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Created On Thursday, 16, March 2017
Modified On Wednesday, 17, March 2021

Ketamine Detox & Treatment Programs in Kentucky

Drug treatment for a ketamine addiction will start with a detox, and the withdrawal symptoms can last for four to six days, depending upon the severity of the addiction. Ketamine withdrawal symptoms will include chills, cravings, tiredness, nightmares, depression, anxiety, sweating, and muscle aches and pains. Typically, a conventional detox program in Kentucky can help someone struggling with ketamine withdrawals. For more serious drug withdrawals, an addict will tend to choose a medical detox center. Ketamine is a powerful dissociative anesthetic and is a commonly abused club drug within the United States. An addiction to ketamine can happen very easily, and it can start with just experimenting with the drug. The intense euphoric feelings and sensation of being detached from your body will become habit-forming. Anyone struggling with a problem in Kentucky should seek out the proper help and treatment at any one of the various inpatient or outpatient drug rehab centers within the state.

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Ketamine Abuse and Polydrug Use in Kentucky

According to the 2017 Combined Annual Report by the Kentucky Office of Drug Control Policy. In 2017, legislation aimed at synthetic drugs was successful at eliminating retail over the counter sales. However, during that same year, the threat from internet sales of drugs from foreign sources was significant. Ketamine, for example, is commonly purchased illegally on the internet. Many of these drugs are linked to fatal and non-fatal overdose deaths. In 2016 the number of overdose deaths in the state increased. By June of 2017, there were over 1,400 deaths in the state. People ages 35 to 44 were the largest demographic in overdose deaths, followed by ages 45 to 54. Approximately 34% of the overdose deaths in the state involved heroin, which was a 28% increase from 2015.

The combination of multiple drugs increases the risk of overdose. Polydrug use is when a person uses more than one type of drug at the same time or at different times. Polydrug use occurs when two or more drugs are used in combination, or one drug is used to counteract the other drug. For example, ketamine and cocaine, which is referred to as Calvin Klein. The use of cocaine is believed to counteract the effects of ketamine and is a popular drug among working professionals. Polydrug use also occurs when different drugs are used at different times over a short period of days or weeks. Polydrug use can include any combination of drugs.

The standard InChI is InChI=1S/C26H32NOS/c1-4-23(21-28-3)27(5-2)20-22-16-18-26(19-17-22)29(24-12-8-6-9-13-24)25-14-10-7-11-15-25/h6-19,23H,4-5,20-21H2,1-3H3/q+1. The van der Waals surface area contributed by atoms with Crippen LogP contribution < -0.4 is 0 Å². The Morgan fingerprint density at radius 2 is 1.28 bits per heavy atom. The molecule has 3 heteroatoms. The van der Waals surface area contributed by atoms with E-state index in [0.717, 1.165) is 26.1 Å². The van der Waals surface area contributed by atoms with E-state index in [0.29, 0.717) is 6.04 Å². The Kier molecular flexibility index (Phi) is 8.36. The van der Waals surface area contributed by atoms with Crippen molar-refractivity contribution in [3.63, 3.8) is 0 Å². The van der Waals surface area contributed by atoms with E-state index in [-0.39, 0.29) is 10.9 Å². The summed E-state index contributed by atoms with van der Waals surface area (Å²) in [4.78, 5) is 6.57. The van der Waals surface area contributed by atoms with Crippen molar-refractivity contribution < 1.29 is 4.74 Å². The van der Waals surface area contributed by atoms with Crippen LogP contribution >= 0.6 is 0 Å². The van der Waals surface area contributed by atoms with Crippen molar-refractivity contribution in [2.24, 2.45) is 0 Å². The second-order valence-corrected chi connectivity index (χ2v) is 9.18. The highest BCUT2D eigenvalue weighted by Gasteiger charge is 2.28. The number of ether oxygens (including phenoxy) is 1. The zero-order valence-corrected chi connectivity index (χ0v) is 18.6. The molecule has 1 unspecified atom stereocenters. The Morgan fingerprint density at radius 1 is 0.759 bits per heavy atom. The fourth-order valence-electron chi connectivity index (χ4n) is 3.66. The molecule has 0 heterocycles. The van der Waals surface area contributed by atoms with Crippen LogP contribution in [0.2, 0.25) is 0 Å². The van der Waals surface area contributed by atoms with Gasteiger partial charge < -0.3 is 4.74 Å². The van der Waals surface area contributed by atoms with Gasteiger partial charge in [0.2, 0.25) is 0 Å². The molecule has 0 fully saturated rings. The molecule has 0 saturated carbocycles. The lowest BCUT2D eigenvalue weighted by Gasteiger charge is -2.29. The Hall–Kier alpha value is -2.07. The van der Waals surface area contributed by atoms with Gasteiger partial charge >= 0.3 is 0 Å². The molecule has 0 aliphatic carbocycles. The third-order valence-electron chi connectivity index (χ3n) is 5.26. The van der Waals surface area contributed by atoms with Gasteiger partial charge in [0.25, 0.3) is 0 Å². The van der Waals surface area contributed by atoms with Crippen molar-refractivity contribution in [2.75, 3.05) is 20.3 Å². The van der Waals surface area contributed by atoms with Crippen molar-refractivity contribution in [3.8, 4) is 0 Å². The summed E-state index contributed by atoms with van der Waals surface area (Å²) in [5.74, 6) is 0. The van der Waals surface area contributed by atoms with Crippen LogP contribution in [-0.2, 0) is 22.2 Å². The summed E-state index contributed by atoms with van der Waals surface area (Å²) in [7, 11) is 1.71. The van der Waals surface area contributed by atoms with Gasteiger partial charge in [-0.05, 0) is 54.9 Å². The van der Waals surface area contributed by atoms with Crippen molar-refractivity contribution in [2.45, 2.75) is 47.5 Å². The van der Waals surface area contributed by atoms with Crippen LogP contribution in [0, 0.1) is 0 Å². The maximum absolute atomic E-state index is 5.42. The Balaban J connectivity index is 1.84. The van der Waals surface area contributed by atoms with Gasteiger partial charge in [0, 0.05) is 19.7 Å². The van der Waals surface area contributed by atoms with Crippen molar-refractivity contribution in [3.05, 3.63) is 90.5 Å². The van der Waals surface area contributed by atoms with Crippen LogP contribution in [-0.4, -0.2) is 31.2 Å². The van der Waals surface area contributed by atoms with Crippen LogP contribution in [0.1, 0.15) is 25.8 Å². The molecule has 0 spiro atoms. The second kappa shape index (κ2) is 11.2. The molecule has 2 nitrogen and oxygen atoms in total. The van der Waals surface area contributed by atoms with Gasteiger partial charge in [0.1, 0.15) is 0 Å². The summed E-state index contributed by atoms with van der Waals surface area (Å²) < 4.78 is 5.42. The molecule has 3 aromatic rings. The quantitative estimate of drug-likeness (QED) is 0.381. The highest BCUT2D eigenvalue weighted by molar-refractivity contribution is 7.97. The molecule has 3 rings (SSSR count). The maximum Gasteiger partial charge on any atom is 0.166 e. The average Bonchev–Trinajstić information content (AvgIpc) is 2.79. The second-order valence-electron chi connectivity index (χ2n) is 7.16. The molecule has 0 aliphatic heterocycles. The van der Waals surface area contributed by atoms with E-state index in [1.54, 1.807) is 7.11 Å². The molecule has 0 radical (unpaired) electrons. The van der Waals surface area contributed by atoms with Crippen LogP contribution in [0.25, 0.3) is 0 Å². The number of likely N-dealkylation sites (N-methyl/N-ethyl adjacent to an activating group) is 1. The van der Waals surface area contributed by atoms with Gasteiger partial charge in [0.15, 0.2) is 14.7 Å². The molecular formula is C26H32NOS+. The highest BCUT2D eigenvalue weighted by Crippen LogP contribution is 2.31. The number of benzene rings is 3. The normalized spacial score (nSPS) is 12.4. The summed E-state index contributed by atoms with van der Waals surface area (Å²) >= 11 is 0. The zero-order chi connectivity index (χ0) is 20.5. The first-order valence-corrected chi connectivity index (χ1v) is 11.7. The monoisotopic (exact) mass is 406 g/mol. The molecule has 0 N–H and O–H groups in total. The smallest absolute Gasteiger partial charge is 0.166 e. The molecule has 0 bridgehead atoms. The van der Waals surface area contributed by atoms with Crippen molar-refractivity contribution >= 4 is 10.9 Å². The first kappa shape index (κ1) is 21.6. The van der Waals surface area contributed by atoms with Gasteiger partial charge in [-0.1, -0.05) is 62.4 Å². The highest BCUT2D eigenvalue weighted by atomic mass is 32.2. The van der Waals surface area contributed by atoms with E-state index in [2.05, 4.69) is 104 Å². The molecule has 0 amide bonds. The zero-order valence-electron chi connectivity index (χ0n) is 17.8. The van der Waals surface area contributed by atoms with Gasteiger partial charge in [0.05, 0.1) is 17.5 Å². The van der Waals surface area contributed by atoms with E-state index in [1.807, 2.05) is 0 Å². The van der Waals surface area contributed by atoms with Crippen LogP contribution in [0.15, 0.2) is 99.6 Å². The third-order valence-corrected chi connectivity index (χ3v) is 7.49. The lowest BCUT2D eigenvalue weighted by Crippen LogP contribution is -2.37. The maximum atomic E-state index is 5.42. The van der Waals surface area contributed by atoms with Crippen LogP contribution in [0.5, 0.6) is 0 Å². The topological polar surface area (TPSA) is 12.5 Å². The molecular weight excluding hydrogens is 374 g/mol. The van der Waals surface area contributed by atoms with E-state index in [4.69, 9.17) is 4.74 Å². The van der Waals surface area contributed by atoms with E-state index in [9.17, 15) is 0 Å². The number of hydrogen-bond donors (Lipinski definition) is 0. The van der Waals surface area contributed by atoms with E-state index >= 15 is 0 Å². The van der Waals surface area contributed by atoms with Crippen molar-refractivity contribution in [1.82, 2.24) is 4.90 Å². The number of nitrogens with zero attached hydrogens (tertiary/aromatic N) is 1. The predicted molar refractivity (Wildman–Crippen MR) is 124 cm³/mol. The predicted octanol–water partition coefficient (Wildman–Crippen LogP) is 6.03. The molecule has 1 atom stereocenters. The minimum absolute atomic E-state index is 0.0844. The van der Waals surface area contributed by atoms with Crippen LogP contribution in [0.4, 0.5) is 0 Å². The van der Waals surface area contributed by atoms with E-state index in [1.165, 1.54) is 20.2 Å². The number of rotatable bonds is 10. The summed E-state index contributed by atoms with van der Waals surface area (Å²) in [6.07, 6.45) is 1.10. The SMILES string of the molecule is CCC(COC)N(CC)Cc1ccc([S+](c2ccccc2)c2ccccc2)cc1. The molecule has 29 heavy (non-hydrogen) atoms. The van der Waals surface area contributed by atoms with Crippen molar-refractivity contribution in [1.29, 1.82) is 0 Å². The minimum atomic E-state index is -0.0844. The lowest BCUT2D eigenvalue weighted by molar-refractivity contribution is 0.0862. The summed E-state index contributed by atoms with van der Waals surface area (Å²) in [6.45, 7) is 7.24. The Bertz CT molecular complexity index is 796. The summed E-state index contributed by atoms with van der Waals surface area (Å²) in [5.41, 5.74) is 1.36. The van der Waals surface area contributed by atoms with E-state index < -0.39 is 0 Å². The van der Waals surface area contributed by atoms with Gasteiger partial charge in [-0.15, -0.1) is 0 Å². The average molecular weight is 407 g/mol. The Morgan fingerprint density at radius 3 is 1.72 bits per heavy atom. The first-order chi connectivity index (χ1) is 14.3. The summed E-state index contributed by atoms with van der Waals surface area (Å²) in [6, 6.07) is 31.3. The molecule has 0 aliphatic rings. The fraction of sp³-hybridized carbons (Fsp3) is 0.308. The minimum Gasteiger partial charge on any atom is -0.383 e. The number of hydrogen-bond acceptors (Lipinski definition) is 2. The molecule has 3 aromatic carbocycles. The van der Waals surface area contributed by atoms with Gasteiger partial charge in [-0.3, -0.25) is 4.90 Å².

The mixture of cocaine and ketamine is popular among younger people but is also dangerous. For example, when two similar drugs are combined, such as two central nervous system depressants. The risk of overdose increases due to respiratory depression. When searching for treatment programs in Kentucky, it is essential to consider multiple options, such as inpatient or outpatient services. There are various treatment methodologies available across the state to help people struggling with an addiction to ketamine or other similar drugs.

CONTRIBUTORS TO THIS ARTICLE

Marcel Gemme, DATS - Author

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Marcel Gemme has been helping people struggling with addiction for over 19 years. He first started as an intake counselor for a drug rehabilitation center in 2000. During his 5 years as an intake counselor, he helped many addicts get the treatment they needed. He also dealt with the families and friends of those people; he saw first-hand how much strain addiction puts on a family and how it can tear relationships apart. With drug and alcohol problems constantly on the rise in the United States and Canada, he decided to use the Internet as a way to educate and help many more people in both those countries. This was 15 years ago. Since then, Marcel has built two of the largest websites in the U.S. and Canada which reach and help millions of people each year. He is an author and a leader in the field of drug and alcohol addiction. His main focus is threefold: education, prevention and rehabilitation. To this day, he still strives to be at the forefront of technology in order to help more and more people. He is a Licensed Drug and Alcohol Treatment Specialist graduate with Honours of Stratford Career Institute. Marcel has also received a certificate from Harvard for completing a course entitled The Opioid Crisis in America and a certificate from The University of Adelaide for completing a course entitled AddictionX: Managing Addiction: A Framework for Succesful Treatment.